The Woken Gods

The Woken Gods - Gwenda Bond A copy of this novel was provided by Strange Chemistry via Net Galley.

Let me start off this review by saying that the story of The Woken Gods is unlike any other I have read. It’s pure epicness in story form. I loved the thought of gods being woken up from a deep slumber, only to not take over the entire world because they can die. It’s just amazing. Which is why I am so torn about this book,

I just couldn’t fall in love with The Woken Gods. I have no idea why. As I just mentioned, the story is amazing! But there was just something preventing me from falling in love with it, which was very well achievable.

Firstly, I wasn’t a huge fan of Kyra, the main character. She kind of confused me. I couldn’t understand her motives for half the things she did, and I hate it when that happens. I want to know why a character is doing something. And she risked everything – her life, the safety of her friends – everything – to save her father. They weren’t even that close. In one of the scenes in the beginning of the book, Kyra’s father doesn’t seem to care that she didn’t come home the night before, and proceeds to give her a vague and cryptic message. But Kyra goes on and on about how he’s never at home, how he doesn’t care about her, and how crappy their relationship is and then BAM she’s risking everything to save his life. Now, I’m not saying that she should try and save him, he’s family after all, but it just seemed a bit weird how invested she was in saving someone she was not even connected with.

The two saving graces of this novel for me were Oz and Anzu. I liked Oz’s character, and I could understand why HE did the things he did. And Anzu was just the cutest god in the history of ever. Seriously. If I had been assigned that lion/eagle/cuteness overload god as my guardian, I would have been flying him around like a magical pegasus (if he would have let me). I was kind of expecting some relationship to form between Anzu and Kyra, but it never came. This disappointed me a lot. There was so much potential there – and only one or two moments between the two characters. I would have loved to see them bond.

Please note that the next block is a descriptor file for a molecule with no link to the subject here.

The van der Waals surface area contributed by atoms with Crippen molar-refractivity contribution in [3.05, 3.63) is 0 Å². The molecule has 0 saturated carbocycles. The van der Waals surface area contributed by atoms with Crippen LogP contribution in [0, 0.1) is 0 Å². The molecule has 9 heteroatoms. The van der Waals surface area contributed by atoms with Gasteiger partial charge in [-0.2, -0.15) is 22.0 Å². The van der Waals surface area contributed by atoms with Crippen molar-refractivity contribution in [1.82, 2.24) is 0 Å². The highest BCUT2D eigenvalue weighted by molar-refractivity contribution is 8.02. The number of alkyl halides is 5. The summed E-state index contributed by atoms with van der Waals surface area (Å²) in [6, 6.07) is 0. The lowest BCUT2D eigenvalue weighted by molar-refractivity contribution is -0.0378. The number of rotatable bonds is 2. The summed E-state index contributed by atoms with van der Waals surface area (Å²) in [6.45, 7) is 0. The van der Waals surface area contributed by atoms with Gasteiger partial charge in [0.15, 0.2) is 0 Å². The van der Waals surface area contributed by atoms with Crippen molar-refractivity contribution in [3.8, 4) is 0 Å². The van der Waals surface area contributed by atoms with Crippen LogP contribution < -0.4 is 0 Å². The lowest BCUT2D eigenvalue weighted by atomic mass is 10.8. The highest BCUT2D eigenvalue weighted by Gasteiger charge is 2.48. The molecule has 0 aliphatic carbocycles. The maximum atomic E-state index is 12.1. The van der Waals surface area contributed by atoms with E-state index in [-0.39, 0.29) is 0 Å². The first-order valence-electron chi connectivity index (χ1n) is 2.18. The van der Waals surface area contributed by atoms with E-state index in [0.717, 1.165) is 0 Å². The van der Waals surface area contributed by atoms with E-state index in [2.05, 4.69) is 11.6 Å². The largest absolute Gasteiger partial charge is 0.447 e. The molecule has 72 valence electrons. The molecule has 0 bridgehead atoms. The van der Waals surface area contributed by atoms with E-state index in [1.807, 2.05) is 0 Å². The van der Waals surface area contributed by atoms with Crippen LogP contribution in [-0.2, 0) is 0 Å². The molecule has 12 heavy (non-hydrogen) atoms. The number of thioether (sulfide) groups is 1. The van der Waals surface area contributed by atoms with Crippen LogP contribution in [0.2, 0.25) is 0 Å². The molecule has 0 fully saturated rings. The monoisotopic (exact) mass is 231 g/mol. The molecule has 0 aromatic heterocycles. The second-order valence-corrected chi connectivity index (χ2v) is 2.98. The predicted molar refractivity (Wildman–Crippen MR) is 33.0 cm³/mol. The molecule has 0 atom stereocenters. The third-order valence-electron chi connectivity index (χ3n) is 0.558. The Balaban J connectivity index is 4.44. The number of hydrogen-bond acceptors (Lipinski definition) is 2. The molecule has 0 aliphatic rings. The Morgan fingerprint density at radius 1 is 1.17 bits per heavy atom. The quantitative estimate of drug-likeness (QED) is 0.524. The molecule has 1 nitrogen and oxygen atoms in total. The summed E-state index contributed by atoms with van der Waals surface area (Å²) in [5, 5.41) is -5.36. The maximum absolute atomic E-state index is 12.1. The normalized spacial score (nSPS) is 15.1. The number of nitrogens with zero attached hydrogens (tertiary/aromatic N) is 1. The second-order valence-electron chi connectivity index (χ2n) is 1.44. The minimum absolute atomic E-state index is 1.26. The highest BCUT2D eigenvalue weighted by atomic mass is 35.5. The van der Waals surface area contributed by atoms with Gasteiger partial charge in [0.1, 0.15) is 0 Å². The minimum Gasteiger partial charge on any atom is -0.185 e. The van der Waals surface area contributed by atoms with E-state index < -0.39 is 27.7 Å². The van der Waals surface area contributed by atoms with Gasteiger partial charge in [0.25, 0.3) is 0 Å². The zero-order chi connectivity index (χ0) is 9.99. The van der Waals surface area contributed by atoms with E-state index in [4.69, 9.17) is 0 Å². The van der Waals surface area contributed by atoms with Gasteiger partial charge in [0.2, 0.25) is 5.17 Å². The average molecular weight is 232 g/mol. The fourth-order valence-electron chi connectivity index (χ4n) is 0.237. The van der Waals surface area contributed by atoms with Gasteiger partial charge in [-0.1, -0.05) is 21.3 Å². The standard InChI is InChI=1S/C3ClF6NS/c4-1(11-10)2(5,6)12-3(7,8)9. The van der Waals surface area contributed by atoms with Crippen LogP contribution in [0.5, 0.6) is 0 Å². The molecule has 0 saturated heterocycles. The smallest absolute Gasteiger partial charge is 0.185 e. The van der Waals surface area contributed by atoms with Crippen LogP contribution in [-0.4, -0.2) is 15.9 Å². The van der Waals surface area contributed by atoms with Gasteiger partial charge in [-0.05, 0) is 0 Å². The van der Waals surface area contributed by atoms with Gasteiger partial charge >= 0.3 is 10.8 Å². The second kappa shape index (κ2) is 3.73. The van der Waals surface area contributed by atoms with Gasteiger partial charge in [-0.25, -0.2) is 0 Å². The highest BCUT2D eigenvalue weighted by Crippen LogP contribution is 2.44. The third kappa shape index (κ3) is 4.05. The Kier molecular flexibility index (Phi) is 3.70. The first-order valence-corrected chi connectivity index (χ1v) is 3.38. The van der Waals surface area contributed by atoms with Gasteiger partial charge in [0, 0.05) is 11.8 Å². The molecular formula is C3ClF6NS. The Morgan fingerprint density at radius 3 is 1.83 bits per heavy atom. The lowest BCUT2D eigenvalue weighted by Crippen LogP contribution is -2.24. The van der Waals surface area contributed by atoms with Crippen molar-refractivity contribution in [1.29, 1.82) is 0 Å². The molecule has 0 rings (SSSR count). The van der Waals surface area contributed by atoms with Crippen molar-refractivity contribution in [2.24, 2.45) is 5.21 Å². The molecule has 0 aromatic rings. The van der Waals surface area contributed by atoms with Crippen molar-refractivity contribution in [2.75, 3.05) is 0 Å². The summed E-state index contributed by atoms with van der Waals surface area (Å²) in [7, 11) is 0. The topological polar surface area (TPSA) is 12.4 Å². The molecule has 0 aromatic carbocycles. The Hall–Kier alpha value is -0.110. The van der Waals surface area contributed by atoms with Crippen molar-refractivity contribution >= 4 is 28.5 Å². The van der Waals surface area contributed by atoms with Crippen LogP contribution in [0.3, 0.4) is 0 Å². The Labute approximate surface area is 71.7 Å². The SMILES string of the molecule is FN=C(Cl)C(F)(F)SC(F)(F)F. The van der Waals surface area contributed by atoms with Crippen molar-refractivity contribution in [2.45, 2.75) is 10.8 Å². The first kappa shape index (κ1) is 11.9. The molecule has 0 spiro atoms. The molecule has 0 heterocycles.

I love that the explanation behind the gods actually being in the world was not confusing. It was straightforward and understandable, and I greatly appreciate it. There’s nothing worse than reading a book and thinking: what the heck is going on here?

The lack of insta-love was commendable, and there was actually relationship development between the two love interests. It’s pretty obvious who they are but I shall keep quiet just in case.

After finishing The Woken Gods, I am left wondering whether it is a standalone, or the first in a series. If it is a standalone, boy am I unhappy with the ending. Everything was left open, and pretty much zilch was resolved. If it’s the first in a series, then I can accept the ending in hopes that it will be resolved in the forthcoming novels. But as it is now, it doesn’t seem as if this is the first book in the series, and in that case I was really let down by the ending.

I did like this book, but I was torn on so many aspects. It was just missing that special something that makes me love books and write raving reviews.

However, if you’re keen on myths and legends involving gods and the such, I would highly recommend this book to you, as I think it does a pretty good job of representing a unique story involving gods.

© 2013, Chiara @ Books For A Delicate Eternity. All rights reserved.